Electronics > Metrology

Raspberry Pi for GPIB and data analysis: very easy and fully equipped

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e61_phil:
Hi,

based on MiDis description I set up a simple script which fully installs GPIB on a Raspberry Pi based on Rasperry Pi OS (with or without GUI).

The goal was to provide an as simple as possible solution to setup a Pi with everything you need to use GPIB with an Agilent or NI USB-GPIB adaptor.

After installing the Raspberry Pi OS on your Pi (by using Raspberry Pi Imager for example) you just need to copy&paste these two lines into the console:


--- Code: ---sudo apt update && sudo apt -y upgrade && sudo apt-get -y install --reinstall raspberrypi-bootloader raspberrypi-kernel && sudo apt-get -y install raspberrypi-kernel-headers git
--- End code ---

reboot the Pi (This is unfortunately neccessary, because there a sometimes problems to have the right kernel headers for the running kernel)


--- Code: ---sudo reboot
--- End code ---

and then this line (without the [ url ] tags. Better go to the GitHub page and copy from there):


--- Code: ---mkdir ~/repos && cd ~/repos && git clone [url]https://github.com/PhilippCo/meas_rpi.git[/url] && meas_rpi/install.sh
--- End code ---

The script, examples and so on are hosted on GitHub https://github.com/PhilippCo/meas_rpi Please check that URL for the latest instructions!




The script will not only compile and install linux-GPIB to work with Agilent and NI adaptors, it will also install the following:

- PyVISA for Python3 (no it isn't big, it is just a couple of 100kB)
- a Vxi11 Server which acts as a poor mans Agilent E5810. With that you can use the Pi as a GPIB to Ethernet bridge
- my testgear lib to control instruments (no need to use it, but it makes many things easier)
- Jupyter Lab as a Service. This provides a web based development enviroment to control your instruments and run data analysis completely on the Pi without the need to install something else than a browser on your PC (http://<Pi IP>:8888 password:1281)
- Everything you need to do some data analysis in Python: Numpy, SciPy, Pandas, Matplotlib and so on

If you don't like pyvisa (for whatever reason) you can also use vxi11:

--- Code: --->>> import vxi11
>>> instr = vxi11.Instrument('TCPIP::192.168.2.48::gpib0,4::INSTR')
>>> instr.ask("*IDN?")
'HEWLETT-PACKARD,34401A,0,10-5-2'
--- End code ---

If you run your meaurement script in Jupyter Lab, it will go on even if you close the browser.

I tested it on Raspberry Pi 4, Raspberry Pi 3B and Raspberry Pi 400

Best regards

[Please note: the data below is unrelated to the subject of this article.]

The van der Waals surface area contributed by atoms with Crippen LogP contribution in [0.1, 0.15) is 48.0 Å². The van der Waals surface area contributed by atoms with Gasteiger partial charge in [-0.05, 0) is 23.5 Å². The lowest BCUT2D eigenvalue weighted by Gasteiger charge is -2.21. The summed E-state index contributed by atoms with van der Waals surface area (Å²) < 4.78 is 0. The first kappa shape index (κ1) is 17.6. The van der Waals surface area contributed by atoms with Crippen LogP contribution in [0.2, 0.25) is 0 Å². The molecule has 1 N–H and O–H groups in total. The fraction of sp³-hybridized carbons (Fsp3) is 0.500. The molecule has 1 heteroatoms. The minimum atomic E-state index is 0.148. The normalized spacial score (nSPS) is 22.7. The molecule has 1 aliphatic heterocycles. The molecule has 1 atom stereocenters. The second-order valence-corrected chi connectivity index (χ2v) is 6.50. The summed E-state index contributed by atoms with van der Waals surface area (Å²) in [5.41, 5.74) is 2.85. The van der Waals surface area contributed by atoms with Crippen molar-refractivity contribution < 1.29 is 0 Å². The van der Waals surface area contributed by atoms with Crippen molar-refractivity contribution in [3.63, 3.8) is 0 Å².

Philipp

ScoobyDoo:
Hello e61_phil - this is a major achievement (milestone) for Voltnuts community - unfortunately a lot of people have not yet understood the impact of your work !

GREAT JOB - well done !

Un saludo / Best regards
ScoobyDoo

notfaded1:
Yeah thanks Phil... I'll try your setup too.  Love to see more of this kind of thing here!  :-+

Bill

e61_phil:
Thanks for your feedback!

I added a very simple Jupyter Notebook to update all the repos on the Pi. This way it is easy to add more examples and so on without setting up the Pi again.

Just open the Jupyter Lab (<RPI IP>:8888 in your browser) and click "Restart Kernel and run all".

There is also an even simpler Notebook to shutdown the Pi. There is no need to use the linux console if you just want to control some testgear.



I also added a analysis subdirectory with a simple example of an INL calculation. That notebook takes the Transmile data from TiNs Server (branadic showed it another thread) and calculates the INL. Everything happens on the Pi. You can interactely zoom in and out into the graph, resize ist and everything you know from MATLAB or similar tools. Just to show that it is really simple to start with Jupyter.


baltersice:
Thank you for posting this, great work!!
Installation went fine on a Raspberry Pi Zero W V1.1 as far as I can tell, only JupyterLab is slow on that kind of hardware.

Unfortunately my Cheap (139.33 EUR) Fake NI GPIB-USB-HS bought on eBay in Feb 2020 refuses to cooperate. Curiously it works fine with a fresh, up to date LabView under Windows. But after multiple attempts at getting it to work with linux-GPIB on all the Raspberry Pi models (3, 4, zero) with all available Kernels and OS versions (even the new 64 bit Raspberry Pi OS for the 4) I have to conclude that it's not meant to be. Gotta stick with my TAMS L488 and its noisy PoE for now.

Here's how it looks. I would stay clear of cheap eBay listings in 'New' condition. Perhaps the cheap fake Agilent adapter works better?  :-//

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